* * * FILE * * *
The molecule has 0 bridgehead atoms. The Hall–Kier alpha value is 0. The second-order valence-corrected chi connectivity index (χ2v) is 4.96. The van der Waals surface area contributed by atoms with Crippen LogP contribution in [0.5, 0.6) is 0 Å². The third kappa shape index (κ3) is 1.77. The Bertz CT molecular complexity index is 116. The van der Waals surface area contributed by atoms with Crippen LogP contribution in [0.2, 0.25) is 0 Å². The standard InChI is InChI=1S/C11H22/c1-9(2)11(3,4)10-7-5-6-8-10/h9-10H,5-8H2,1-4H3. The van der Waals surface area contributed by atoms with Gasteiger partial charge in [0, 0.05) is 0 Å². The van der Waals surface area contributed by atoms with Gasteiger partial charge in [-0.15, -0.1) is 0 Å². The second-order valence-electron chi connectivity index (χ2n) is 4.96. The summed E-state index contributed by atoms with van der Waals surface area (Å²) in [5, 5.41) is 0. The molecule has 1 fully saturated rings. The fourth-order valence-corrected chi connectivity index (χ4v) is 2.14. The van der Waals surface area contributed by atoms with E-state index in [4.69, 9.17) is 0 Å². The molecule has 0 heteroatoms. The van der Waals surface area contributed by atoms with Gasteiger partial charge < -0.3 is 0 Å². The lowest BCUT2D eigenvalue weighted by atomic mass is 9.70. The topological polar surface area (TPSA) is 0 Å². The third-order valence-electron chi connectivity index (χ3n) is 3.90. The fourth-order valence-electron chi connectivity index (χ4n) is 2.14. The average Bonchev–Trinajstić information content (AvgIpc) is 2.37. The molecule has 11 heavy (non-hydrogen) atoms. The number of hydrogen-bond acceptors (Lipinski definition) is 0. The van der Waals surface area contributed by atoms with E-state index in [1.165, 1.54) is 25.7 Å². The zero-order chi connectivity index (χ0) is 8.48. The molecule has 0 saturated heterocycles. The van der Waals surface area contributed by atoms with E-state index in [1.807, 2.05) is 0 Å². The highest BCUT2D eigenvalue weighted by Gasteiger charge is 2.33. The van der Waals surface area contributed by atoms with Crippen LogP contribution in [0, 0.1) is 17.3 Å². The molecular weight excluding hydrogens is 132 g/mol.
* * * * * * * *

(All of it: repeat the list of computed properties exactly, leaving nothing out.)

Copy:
The molecule has 0 bridgehead atoms. The Hall–Kier alpha value is 0. The second-order valence-corrected chi connectivity index (χ2v) is 4.96. The van der Waals surface area contributed by atoms with Crippen LogP contribution in [0.5, 0.6) is 0 Å². The third kappa shape index (κ3) is 1.77. The Bertz CT molecular complexity index is 116. The van der Waals surface area contributed by atoms with Crippen LogP contribution in [0.2, 0.25) is 0 Å². The standard InChI is InChI=1S/C11H22/c1-9(2)11(3,4)10-7-5-6-8-10/h9-10H,5-8H2,1-4H3. The van der Waals surface area contributed by atoms with Gasteiger partial charge in [0, 0.05) is 0 Å². The van der Waals surface area contributed by atoms with Gasteiger partial charge in [-0.15, -0.1) is 0 Å². The second-order valence-electron chi connectivity index (χ2n) is 4.96. The summed E-state index contributed by atoms with van der Waals surface area (Å²) in [5, 5.41) is 0. The molecule has 1 fully saturated rings. The fourth-order valence-corrected chi connectivity index (χ4v) is 2.14. The van der Waals surface area contributed by atoms with E-state index in [4.69, 9.17) is 0 Å². The molecule has 0 heteroatoms. The van der Waals surface area contributed by atoms with Gasteiger partial charge < -0.3 is 0 Å². The lowest BCUT2D eigenvalue weighted by atomic mass is 9.70. The topological polar surface area (TPSA) is 0 Å². The third-order valence-electron chi connectivity index (χ3n) is 3.90. The fourth-order valence-electron chi connectivity index (χ4n) is 2.14. The average Bonchev–Trinajstić information content (AvgIpc) is 2.37. The molecule has 11 heavy (non-hydrogen) atoms. The number of hydrogen-bond acceptors (Lipinski definition) is 0. The van der Waals surface area contributed by atoms with E-state index in [1.165, 1.54) is 25.7 Å². The zero-order chi connectivity index (χ0) is 8.48. The molecule has 0 saturated heterocycles. The van der Waals surface area contributed by atoms with E-state index in [1.807, 2.05) is 0 Å². The highest BCUT2D eigenvalue weighted by Gasteiger charge is 2.33. The van der Waals surface area contributed by atoms with Crippen LogP contribution in [0, 0.1) is 17.3 Å². The molecular weight excluding hydrogens is 132 g/mol.